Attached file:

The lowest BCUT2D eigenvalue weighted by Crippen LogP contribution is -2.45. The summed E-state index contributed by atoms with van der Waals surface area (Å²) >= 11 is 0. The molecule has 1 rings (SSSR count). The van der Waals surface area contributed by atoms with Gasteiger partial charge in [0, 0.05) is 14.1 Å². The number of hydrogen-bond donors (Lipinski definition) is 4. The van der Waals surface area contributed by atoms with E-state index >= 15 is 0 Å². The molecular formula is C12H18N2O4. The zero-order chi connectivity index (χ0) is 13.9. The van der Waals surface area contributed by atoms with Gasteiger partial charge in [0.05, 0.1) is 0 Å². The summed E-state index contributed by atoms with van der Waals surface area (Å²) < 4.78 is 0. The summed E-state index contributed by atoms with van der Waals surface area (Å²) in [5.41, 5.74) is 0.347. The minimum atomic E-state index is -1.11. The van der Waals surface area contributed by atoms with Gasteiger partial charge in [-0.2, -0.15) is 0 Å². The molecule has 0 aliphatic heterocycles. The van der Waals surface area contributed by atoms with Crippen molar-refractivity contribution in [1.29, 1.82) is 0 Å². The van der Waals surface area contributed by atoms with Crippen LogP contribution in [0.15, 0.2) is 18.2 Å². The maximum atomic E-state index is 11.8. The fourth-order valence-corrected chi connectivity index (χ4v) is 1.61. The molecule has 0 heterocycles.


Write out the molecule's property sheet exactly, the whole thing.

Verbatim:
The lowest BCUT2D eigenvalue weighted by Crippen LogP contribution is -2.45. The summed E-state index contributed by atoms with van der Waals surface area (Å²) >= 11 is 0. The molecule has 1 rings (SSSR count). The van der Waals surface area contributed by atoms with Gasteiger partial charge in [0, 0.05) is 14.1 Å². The number of hydrogen-bond donors (Lipinski definition) is 4. The van der Waals surface area contributed by atoms with E-state index >= 15 is 0 Å². The molecular formula is C12H18N2O4. The zero-order chi connectivity index (χ0) is 13.9. The van der Waals surface area contributed by atoms with Gasteiger partial charge in [0.05, 0.1) is 0 Å². The summed E-state index contributed by atoms with van der Waals surface area (Å²) < 4.78 is 0. The summed E-state index contributed by atoms with van der Waals surface area (Å²) in [5.41, 5.74) is 0.347. The minimum atomic E-state index is -1.11. The van der Waals surface area contributed by atoms with Gasteiger partial charge in [-0.2, -0.15) is 0 Å². The molecule has 0 aliphatic heterocycles. The van der Waals surface area contributed by atoms with Crippen molar-refractivity contribution in [1.29, 1.82) is 0 Å². The van der Waals surface area contributed by atoms with Crippen LogP contribution in [0.15, 0.2) is 18.2 Å². The maximum atomic E-state index is 11.8. The fourth-order valence-corrected chi connectivity index (χ4v) is 1.61. The molecule has 0 heterocycles.